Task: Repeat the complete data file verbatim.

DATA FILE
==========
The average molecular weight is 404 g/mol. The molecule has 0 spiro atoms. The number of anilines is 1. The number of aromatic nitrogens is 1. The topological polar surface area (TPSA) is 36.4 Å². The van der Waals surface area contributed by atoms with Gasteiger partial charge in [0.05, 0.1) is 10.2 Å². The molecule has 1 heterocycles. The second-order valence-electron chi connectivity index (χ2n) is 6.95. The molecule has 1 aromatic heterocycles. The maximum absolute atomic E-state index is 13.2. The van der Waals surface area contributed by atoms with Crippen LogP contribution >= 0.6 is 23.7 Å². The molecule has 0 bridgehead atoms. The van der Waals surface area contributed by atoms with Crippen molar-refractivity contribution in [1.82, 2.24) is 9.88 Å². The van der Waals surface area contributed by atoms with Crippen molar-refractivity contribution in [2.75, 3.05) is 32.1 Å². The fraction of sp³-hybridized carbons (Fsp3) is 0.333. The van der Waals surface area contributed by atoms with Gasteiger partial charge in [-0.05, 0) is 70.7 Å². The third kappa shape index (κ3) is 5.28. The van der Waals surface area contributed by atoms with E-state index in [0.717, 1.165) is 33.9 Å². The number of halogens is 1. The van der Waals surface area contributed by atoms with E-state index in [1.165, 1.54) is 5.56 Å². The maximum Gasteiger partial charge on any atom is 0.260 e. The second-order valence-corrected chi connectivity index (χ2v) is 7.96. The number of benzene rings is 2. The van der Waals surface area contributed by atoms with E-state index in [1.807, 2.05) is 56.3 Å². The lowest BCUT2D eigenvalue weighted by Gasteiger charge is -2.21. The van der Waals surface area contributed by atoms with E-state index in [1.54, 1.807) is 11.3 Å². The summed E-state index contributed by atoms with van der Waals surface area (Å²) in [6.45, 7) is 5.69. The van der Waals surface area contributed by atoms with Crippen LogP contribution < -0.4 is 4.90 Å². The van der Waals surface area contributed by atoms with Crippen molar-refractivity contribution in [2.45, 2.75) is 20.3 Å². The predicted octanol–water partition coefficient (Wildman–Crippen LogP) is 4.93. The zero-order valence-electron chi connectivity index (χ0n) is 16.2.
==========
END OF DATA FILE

The average molecular weight is 404 g/mol. The molecule has 0 spiro atoms. The number of anilines is 1. The number of aromatic nitrogens is 1. The topological polar surface area (TPSA) is 36.4 Å². The van der Waals surface area contributed by atoms with Gasteiger partial charge in [0.05, 0.1) is 10.2 Å². The molecule has 1 heterocycles. The second-order valence-electron chi connectivity index (χ2n) is 6.95. The molecule has 1 aromatic heterocycles. The maximum absolute atomic E-state index is 13.2. The van der Waals surface area contributed by atoms with Crippen LogP contribution >= 0.6 is 23.7 Å². The molecule has 0 bridgehead atoms. The van der Waals surface area contributed by atoms with Crippen molar-refractivity contribution in [1.82, 2.24) is 9.88 Å². The van der Waals surface area contributed by atoms with Crippen molar-refractivity contribution in [2.75, 3.05) is 32.1 Å². The fraction of sp³-hybridized carbons (Fsp3) is 0.333. The van der Waals surface area contributed by atoms with Gasteiger partial charge in [-0.05, 0) is 70.7 Å². The third kappa shape index (κ3) is 5.28. The van der Waals surface area contributed by atoms with E-state index in [0.717, 1.165) is 33.9 Å². The number of halogens is 1. The van der Waals surface area contributed by atoms with E-state index in [1.165, 1.54) is 5.56 Å². The maximum Gasteiger partial charge on any atom is 0.260 e. The second-order valence-corrected chi connectivity index (χ2v) is 7.96. The number of benzene rings is 2. The van der Waals surface area contributed by atoms with E-state index in [1.807, 2.05) is 56.3 Å². The lowest BCUT2D eigenvalue weighted by Gasteiger charge is -2.21. The van der Waals surface area contributed by atoms with E-state index in [1.54, 1.807) is 11.3 Å². The summed E-state index contributed by atoms with van der Waals surface area (Å²) in [6.45, 7) is 5.69. The van der Waals surface area contributed by atoms with Crippen LogP contribution < -0.4 is 4.90 Å². The van der Waals surface area contributed by atoms with Crippen molar-refractivity contribution in [2.45, 2.75) is 20.3 Å². The predicted octanol–water partition coefficient (Wildman–Crippen LogP) is 4.93. The zero-order valence-electron chi connectivity index (χ0n) is 16.2.